The Green Party also wants substances shown to be significant risk factors in human cancer, immuno-suppression, endocrine disruption, neuro-toxicity and/or mutagenicity to be regulated within CEPA with the goal of reducing and/or eliminating exposure of vulnerable groups within society (pregnant women, the unborn, children, the sick, the poor and the elderly).

In addition, emissions of these substances will be subject to a Toxic Tax, offset by reductions elsewhere in the tax system. Green Party MPs would also work to ban the incineration of imported toxic waste.

Camille Labchuk

Authorized by the Chief Agent of the Green Party of Canada

You can read this message on the Green Party's website at

Read the Green Party's other latest News Release:

News Release
For Immediate Release

Harper Can't Dictate

Democracy, Green Party


Senate reform must be decided by people, not politicians

Iran: Good news and bad news

We have good news and bad news from Iran.

The good news first: several of the activists from the bus workers' union who had been arrested in recent days have been released from jail. These included Seyyed Davoud Razavi and Abdolreza Taraazi, members of the union's Executive Board, and Gholamreza Gholam-Hosseini.

Now the bad news: the union leader, Mansour Osanloo, who was arrested on 19 November, is still locked up.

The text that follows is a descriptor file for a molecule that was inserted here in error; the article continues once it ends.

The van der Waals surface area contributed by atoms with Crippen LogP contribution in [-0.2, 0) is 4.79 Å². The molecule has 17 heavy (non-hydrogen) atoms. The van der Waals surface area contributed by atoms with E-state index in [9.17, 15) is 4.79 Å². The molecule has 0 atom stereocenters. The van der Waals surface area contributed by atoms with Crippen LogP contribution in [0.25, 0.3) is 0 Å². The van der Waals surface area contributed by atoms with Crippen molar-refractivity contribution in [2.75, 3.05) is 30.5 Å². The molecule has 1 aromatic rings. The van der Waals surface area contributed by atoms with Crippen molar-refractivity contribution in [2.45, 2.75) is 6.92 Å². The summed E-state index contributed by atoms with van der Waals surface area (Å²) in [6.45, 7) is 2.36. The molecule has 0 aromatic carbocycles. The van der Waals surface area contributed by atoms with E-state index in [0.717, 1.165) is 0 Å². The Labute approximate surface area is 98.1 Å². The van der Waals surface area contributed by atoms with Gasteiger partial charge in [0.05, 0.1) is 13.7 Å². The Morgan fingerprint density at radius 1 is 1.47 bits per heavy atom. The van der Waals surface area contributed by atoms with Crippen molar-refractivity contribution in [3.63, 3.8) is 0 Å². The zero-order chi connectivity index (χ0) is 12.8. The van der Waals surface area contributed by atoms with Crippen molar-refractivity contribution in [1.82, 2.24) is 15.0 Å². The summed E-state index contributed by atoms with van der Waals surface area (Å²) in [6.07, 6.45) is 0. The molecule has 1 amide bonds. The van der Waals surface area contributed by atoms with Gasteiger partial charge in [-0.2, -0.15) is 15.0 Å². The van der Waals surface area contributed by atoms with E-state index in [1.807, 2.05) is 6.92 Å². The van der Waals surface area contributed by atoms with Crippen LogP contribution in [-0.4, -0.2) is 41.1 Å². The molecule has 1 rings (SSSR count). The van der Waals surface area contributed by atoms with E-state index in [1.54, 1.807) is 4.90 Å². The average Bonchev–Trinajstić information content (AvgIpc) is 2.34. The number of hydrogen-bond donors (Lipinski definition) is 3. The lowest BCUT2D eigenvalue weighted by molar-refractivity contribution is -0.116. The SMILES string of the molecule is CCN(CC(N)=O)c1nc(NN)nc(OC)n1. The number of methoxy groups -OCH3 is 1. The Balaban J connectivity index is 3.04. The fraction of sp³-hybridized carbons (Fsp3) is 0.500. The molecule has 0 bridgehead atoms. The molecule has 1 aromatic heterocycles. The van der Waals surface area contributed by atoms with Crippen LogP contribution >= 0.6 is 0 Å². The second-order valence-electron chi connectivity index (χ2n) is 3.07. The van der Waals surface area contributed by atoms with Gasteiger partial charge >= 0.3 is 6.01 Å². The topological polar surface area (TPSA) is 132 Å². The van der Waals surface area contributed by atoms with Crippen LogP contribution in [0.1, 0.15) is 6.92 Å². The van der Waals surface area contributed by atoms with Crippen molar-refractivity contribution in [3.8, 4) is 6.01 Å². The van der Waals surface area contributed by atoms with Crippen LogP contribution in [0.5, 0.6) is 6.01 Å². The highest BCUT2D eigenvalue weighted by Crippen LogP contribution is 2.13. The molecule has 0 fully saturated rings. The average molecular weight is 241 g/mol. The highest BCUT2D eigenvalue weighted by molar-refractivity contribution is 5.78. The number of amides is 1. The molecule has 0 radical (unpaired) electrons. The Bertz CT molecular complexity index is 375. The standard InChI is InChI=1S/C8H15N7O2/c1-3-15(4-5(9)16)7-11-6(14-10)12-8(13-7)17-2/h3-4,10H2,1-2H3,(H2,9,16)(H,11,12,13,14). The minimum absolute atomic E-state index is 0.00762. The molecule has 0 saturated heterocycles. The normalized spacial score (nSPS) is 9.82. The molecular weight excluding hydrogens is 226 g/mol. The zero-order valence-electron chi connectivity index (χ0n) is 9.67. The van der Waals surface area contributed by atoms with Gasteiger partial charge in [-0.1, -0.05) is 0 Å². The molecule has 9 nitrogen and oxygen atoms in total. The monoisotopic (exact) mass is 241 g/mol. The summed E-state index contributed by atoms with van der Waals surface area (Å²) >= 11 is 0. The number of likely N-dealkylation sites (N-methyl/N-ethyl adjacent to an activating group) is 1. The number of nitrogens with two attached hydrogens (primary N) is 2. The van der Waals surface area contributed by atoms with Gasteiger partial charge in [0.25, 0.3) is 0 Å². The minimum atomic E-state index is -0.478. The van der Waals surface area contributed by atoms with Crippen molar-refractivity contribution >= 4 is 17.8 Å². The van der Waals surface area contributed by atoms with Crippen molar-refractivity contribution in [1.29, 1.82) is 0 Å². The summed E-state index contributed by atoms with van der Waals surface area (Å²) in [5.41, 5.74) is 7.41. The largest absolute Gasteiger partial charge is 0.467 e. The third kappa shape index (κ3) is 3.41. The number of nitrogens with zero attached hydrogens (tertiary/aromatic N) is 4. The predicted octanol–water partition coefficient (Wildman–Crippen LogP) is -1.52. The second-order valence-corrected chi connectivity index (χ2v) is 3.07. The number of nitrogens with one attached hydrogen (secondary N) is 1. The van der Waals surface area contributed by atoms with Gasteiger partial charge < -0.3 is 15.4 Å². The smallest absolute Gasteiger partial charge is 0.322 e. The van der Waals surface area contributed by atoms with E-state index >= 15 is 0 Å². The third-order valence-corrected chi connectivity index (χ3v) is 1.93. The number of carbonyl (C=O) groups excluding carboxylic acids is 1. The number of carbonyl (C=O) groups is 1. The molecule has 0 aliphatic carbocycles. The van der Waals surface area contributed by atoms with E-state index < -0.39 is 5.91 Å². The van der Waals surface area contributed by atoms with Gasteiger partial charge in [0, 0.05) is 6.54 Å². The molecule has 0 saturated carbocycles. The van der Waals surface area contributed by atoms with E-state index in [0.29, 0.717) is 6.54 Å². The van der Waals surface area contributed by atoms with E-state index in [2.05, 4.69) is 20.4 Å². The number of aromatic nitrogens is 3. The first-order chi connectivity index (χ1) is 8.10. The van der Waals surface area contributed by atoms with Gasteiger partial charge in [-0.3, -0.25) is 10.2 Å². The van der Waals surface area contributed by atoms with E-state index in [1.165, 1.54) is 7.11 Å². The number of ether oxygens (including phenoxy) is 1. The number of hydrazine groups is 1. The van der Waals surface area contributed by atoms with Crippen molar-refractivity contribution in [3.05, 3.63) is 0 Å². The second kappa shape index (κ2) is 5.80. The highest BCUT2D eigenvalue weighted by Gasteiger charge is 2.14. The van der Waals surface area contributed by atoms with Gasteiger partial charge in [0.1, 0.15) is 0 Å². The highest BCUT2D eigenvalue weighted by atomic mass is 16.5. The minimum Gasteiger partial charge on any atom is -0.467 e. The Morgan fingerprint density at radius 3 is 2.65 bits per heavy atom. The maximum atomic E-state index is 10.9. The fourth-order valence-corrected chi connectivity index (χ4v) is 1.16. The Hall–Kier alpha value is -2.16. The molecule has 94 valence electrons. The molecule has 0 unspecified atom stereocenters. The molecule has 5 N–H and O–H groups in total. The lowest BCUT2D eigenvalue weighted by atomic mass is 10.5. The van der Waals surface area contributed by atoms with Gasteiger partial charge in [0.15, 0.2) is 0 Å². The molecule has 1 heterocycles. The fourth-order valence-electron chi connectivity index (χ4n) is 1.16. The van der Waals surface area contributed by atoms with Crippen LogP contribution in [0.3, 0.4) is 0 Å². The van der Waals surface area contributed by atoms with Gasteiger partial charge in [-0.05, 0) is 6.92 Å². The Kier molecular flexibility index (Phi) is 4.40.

Oslanloo is the focus of a huge international campaign involving global union federations, national unions, the newly-formed International Trade Union Confederation (ITUC), and, of course, LabourStart.

Our own online campaign has already generated over 4,500 messages of protest which have been sent to the Iranian government. 1,300 of those messages have come from the USA, 839 from Canada, 638 each from the U.K. and Australia, 226 from Norway, 106 each from Ireland and New Zealand, 57 from Sweden, 56 from Germany, and 39 from the Netherlands. Surely we can do better than that.

Over 40,000 of you who are reading this message have not yet sent out a message. I'm not talking to the wider world out there, the millions of trade unionists who may not know about this case. I'm talking to you -- to the 40,000 who have gotten emails about this and have not yet taken the time to respond.

Please do not ignore this appeal.

We know that these campaigns work. We know that the more messages sent from around the world, the greater the likelihood that our brother, Mansour Osanloo, will be released.

Right now, the Iranian government is feeling the pressure. They have released three activists in the last few days.

And as you may have heard, on Sunday, hundreds of Iranian students risked their lives to shout out messages of protest at a speech given by President Mahmoud Ahmadinejad. Imagine the courage it takes to shout out "Death to the dictator!" in the face of a real dictator.